“Either I conquer Istanbul or Istanbul conquers me.” —Fatih Sultan Mehmet
Although the capital of Turkey is Ankara, in the minds of many the primary or major city will always be Istanbul. So much of the country’s religious, political and cultural fabric was woven by events that occurred there.
Have never had an opportunity to physically travel to Turkey but was inspired to include it in a collection of “Places I’d Like to See or Visit” because of a TV program (Rick Steves’ Europe: Istanbul, Turkey) and did a little research to learn more.
My article was accepted for publication by YAHOO Voices but became unpublished there when the network shut down. Found a home for it on Quora.com. This post is a rehash of some of its content.
In April 2006, the EU Council distinguished Istanbul by selecting it as an European Capital of Culture (ECC) 2010. Because of that designation, during 2010, the city was given the opportunity to showcase its diversity and development. Turkey is a country with a turbulent history but an abiding heritage. (NEWS FLASH: It’s still turbulent!) At one time, Istanbul was the political center when Ataturk moved the capital of the Republic of Turkey from Istanbul to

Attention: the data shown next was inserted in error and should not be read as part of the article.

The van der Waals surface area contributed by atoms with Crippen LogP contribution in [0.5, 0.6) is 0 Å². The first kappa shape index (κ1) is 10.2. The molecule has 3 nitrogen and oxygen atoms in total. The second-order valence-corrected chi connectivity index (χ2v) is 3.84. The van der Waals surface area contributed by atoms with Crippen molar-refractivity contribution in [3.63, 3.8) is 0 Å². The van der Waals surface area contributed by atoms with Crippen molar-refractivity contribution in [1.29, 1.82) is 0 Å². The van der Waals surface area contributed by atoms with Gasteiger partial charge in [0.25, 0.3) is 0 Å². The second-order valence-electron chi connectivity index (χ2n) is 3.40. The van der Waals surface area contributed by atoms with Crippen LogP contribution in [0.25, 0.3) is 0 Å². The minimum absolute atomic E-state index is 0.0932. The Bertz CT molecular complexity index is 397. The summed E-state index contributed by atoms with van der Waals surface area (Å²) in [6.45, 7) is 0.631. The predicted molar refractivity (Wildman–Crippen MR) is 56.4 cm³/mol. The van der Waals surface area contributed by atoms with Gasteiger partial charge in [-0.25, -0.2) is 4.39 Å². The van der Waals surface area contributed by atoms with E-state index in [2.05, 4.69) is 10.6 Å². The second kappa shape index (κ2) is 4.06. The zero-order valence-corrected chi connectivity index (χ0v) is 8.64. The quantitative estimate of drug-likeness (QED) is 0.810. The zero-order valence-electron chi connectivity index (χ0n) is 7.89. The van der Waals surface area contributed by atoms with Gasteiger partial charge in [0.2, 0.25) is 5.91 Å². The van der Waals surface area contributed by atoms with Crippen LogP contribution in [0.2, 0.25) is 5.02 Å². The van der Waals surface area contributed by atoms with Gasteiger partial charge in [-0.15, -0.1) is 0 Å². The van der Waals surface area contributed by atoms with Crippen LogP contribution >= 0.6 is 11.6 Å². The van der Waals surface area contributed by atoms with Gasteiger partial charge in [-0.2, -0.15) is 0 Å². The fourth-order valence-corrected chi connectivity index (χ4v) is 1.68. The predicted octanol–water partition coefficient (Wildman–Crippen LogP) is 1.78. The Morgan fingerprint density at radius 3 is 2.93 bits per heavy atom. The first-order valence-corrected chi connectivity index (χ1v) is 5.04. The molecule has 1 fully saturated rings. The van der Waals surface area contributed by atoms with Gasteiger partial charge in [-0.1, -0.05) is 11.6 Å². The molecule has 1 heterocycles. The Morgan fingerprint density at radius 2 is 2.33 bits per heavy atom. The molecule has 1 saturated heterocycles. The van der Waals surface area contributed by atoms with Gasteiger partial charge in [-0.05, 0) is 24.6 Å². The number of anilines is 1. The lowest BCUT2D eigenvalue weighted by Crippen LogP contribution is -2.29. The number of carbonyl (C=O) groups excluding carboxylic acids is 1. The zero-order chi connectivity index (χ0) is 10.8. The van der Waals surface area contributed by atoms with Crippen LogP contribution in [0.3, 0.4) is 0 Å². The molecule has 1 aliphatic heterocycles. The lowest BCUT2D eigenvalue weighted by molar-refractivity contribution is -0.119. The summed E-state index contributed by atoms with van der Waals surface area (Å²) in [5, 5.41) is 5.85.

Ankara, in the 1920s. Mustafa Kemal Ataturk, nominated for the Nobel Peace Prize in 1934, is revered as the founder of the Republic of Turkey (1923-1938) and sometimes referred to as “Father of the Turks.” He offered a perfect description of Istanbul, a city within this country:
“On the meeting point of two worlds, the ornament of Turkish homeland, the treasure of Turkish history, the city cherished by the Turkish nation, Istanbul, has its place in the hearts of all citizens.”
Ankara, Turkey is not a capital city that people ignore. Nevertheless, the cultural and economic influence of Istanbul is still acknowledged centuries later. If you get an opportunity to visit both places, hope you will publish an article or blog post about your adventures? If you currently live there, please tell me more!
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